In 2015, Mexico’s energy ministry (SENER) announced a five-year plan to significantly expand the country’s natural gas pipeline network to accommodate higher levels of natural gas imports from the United States. These imports would help meet increasing power demand, offset declining domestic natural gas production, reduce reliance on LNG imports, and create new markets for natural gas in currently supply-constrained regions. The plan proposed 12 pipeline additions, increasing the existing network capacity and adding more than 3,200 miles of new pipeline through Mexico. 

us.natural.gas.exports.2009.2016

Other Scientific, Health, Political, Economics, and Business Items of Note - plus Miscellanea

  • A Tasty Trove of Exoplanets at TRAPPIST-1 (Scientific American)  There's big news this week from 40 light years away, a star system called TRAPPIST-1. There's something happening there that no one has ever seen before - a solar system outside out own with seven earth-sized planets orbiting one single star.  Three of these planets are in what's called the "habitable zone", like Venus, Earth, and Mars are in the habitable zone in our solar system.  Of course only one of those planets here is habitable, ours. The three planets in the TRAPPIST-1 habitable zone around that star which is much smaller star than the Sun. It's called a little tiny "red dwarf".  Unlike our planets, the TRAPPIST-1 planets may be tidally locked the their sun, as the moon is tidally locked to the earth.  This means that only one face is exposed to the central feature all the time.  See also next article.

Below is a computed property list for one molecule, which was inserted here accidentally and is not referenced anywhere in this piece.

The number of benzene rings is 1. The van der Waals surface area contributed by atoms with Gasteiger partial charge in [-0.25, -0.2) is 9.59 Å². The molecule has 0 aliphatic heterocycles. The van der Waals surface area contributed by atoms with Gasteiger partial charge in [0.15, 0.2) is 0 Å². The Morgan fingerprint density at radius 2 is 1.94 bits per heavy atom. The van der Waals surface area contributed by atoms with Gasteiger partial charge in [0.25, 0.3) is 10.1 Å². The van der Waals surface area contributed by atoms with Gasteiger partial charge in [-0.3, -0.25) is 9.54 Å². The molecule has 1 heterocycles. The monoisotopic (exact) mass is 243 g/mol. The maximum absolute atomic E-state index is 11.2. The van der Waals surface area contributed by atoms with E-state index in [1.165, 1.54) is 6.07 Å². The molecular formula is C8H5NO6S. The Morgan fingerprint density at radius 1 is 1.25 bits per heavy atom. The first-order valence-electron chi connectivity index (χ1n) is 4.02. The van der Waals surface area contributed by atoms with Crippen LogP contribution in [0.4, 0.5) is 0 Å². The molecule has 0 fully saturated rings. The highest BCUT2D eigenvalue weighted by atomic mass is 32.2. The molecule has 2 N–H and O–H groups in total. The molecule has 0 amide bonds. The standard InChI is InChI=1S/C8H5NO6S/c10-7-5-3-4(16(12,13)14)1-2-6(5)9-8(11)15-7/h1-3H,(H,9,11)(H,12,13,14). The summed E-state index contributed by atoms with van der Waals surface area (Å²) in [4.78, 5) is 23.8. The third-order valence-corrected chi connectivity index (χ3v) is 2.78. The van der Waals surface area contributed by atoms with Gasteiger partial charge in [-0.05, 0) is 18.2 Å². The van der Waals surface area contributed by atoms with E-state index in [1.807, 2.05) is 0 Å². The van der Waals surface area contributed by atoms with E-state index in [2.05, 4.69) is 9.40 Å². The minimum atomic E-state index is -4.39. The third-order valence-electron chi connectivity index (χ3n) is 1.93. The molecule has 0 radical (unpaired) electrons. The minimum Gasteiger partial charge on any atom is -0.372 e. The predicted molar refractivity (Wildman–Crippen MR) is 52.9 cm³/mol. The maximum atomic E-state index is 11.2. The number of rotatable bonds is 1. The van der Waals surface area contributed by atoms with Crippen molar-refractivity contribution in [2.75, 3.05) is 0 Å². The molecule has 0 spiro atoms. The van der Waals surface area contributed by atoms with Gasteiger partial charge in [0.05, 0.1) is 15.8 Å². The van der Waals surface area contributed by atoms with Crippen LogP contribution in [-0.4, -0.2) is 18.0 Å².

spend.and.tax

  • Could Pluto Regain Its Planethood? (Scientific American)  Advocates of Pluto's planethood are about to fire another salvo in the decade-long debate about the famous object's status.  Scientists on NASA's New Horizons mission, which performed the first-ever flyby of Pluto in July 2015, will officially propose a new definition of "planet" next month, at the 48th Lunar and Planetary Science Conference in The Woodlands, Texas.  The new definition would replace, or supersede, the one devised by the International Astronomical Union (IAU) in 2006. A planet, the IAU determined, is a body that orbits the sun without being the moon of another object; is large enough that its own gravity has rounded it into a sphere (but not so large that it undergoes fusion reactions, like a star); and has "cleared its neighborhood" of most other bodies.

pluto.fly.by.picture.2015